Quick: What do all these things have in common?
The answer: In all these cases, Trump isn’t just stating claims. He and his cronies are also corruptly manipulating the levers of your government to make them into truths, or inflate them into issues that will garner news coverage that helps him in some way, or both.
Because the crush of governmental manipulation to serve Trump’s personal and political ends is so relentless, we often focus only on isolated examples as they skate past.
But we need to connect the dots. Taken together, they tell a larger story that is truly staggering in its levels of corruption:
Rushing coronavirus treatments. The New York Times just reported that scientists inside Trump’s own government are warning that the White House is laying the groundwork to increase pressure to approve a vaccine before Election Day, “even in the absence of agreement on its effectiveness and safety.”
This manipulation is already happening: Trump pushed top health officials to approve a plasma treatment for the coronavirus without the full vetting some officials wanted, and in a way that resulted in officials wildly overstating its benefits.
Trump has explicitly tied the vaccine to his reelection timetable and has lashed out at scientists, saying they’re slow-walking the process to hurt him politically, which tells them meeting that schedule is to be a priority.
This comes even as the Department of Health and Human Services is seeking to award a $250 million contract to an outside communications firm in part to package a message of “hope” about the coronavirus. Democrats are investigating whether this is a taxpayer-funded “political propaganda campaign.”
Twisting intelligence to support campaign agitprop. A Department of Homeland Security whistleblower has revealed that top officials pressed for findings about civil unrest to be revised to downplay white-supremacist violence and pump up the illusion of an organized leftist domestic terror threat.
Helping cast doubt on Russian electoral sabotage. Attorney General William P. Barr may reportedly release an interim report on his department’s ongoing “review” of the origins of the Russia investigation before the election. Barr reportedly wants the U.S. attorney doing the review to move faster.
Importantly, this is not merely about the 2016 election, or about validating Trump’s bogus “Obamagate” narrative. It’s about this election, too: Barr wants to discredit the special counsel’s findings about Russian interference in 2016. This won’t just make Trump’s last win appear less tainted. By downplaying Russian culpability, it could also facilitate another round of it now.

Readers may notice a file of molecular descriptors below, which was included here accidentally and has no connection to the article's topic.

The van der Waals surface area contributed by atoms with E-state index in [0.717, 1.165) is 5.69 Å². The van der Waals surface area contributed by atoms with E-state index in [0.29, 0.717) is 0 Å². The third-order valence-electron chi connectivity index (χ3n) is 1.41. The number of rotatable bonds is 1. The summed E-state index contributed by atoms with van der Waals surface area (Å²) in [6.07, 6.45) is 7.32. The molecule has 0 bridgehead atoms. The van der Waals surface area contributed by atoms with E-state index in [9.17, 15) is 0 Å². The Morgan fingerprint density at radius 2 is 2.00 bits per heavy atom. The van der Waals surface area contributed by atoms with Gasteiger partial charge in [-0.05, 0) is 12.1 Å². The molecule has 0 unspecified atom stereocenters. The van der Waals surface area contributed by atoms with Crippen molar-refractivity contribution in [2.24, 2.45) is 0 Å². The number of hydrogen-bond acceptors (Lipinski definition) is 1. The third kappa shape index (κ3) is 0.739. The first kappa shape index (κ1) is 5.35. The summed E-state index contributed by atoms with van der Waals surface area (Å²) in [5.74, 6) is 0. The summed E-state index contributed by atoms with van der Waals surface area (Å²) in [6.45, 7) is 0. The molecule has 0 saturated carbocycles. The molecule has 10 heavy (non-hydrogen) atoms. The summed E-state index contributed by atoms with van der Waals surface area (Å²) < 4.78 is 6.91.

Limiting disclosure of knowledge of Russian sabotage. Meanwhile, Trump’s intelligence officials have announced an end to in-person congressional briefings on what they’re learning about ongoing Russian efforts to sabotage this election.
This, too, risks further facilitating those efforts, by limiting understanding of them among Congress and voters. It comes after Trump privately raged over previous steps by intelligence officials to inform Congress about them.
Meanwhile, the statements that intel officials have released about Russian interference are extraordinarily circumspect and muddy the waters with false equivalences about Chinese and Iranian efforts, which mislead the public and thus further facilitate it.
This isn’t just about helping Trump mislead. By using his position as chief law enforcement officer to lend validity to these lies, Barr is creating cover for Trump’s coming effort to try to invalidate countless mail ballots against him, which he has already telegraphed.
These have been thoroughly debunked, and the Treasury Department just issued sanctions against a foreign official pushing similar narratives, calling him a Russian agent pushing Russian disinformation. (Here one part of government is doing the right thing against Trump’s Senate cronies.)
But the Senate GOP probe is plainly being pursued with the goal of releasing a report to generate news both-sides stories that cast a miasmic pall of corruption over both Bidens.
The bottom line: Trump isn’t trying to persuade a majority of U.S. voters to support him. Instead, he’s trying to get within what you might call cheating distance of pulling another electoral college inside straight even while losing the popular vote, just like last time.
He’s not there yet. But many top Trump officials and congressional allies have placed their official duties and the levers of your government at the disposal of Trump’s reelection effort, which depends on closing that gap.